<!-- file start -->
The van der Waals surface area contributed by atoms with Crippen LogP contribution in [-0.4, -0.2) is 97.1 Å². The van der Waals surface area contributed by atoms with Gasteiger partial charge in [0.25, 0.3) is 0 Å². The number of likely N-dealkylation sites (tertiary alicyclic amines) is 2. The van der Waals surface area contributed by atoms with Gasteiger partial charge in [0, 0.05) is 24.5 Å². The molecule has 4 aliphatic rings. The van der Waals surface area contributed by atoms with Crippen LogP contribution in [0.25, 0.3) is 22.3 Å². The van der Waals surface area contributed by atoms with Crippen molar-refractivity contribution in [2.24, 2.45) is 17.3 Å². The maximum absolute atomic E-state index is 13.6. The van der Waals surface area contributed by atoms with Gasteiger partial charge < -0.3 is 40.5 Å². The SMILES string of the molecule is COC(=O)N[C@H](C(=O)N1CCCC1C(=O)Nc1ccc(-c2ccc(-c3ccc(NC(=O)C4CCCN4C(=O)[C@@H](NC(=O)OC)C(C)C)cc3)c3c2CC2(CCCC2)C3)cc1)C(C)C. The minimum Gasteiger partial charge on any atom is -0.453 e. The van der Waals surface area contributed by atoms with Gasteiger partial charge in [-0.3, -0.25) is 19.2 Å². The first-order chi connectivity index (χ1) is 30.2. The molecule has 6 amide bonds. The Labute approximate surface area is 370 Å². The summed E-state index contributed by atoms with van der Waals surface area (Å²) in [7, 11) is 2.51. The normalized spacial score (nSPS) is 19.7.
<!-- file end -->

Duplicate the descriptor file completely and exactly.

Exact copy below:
The van der Waals surface area contributed by atoms with Crippen LogP contribution in [-0.4, -0.2) is 97.1 Å². The van der Waals surface area contributed by atoms with Gasteiger partial charge in [0.25, 0.3) is 0 Å². The number of likely N-dealkylation sites (tertiary alicyclic amines) is 2. The van der Waals surface area contributed by atoms with Gasteiger partial charge in [0, 0.05) is 24.5 Å². The molecule has 4 aliphatic rings. The van der Waals surface area contributed by atoms with Crippen LogP contribution in [0.25, 0.3) is 22.3 Å². The van der Waals surface area contributed by atoms with Crippen molar-refractivity contribution in [2.24, 2.45) is 17.3 Å². The maximum absolute atomic E-state index is 13.6. The van der Waals surface area contributed by atoms with Gasteiger partial charge < -0.3 is 40.5 Å². The SMILES string of the molecule is COC(=O)N[C@H](C(=O)N1CCCC1C(=O)Nc1ccc(-c2ccc(-c3ccc(NC(=O)C4CCCN4C(=O)[C@@H](NC(=O)OC)C(C)C)cc3)c3c2CC2(CCCC2)C3)cc1)C(C)C. The minimum Gasteiger partial charge on any atom is -0.453 e. The van der Waals surface area contributed by atoms with Gasteiger partial charge in [-0.3, -0.25) is 19.2 Å². The first-order chi connectivity index (χ1) is 30.2. The molecule has 6 amide bonds. The Labute approximate surface area is 370 Å². The summed E-state index contributed by atoms with van der Waals surface area (Å²) in [7, 11) is 2.51. The normalized spacial score (nSPS) is 19.7.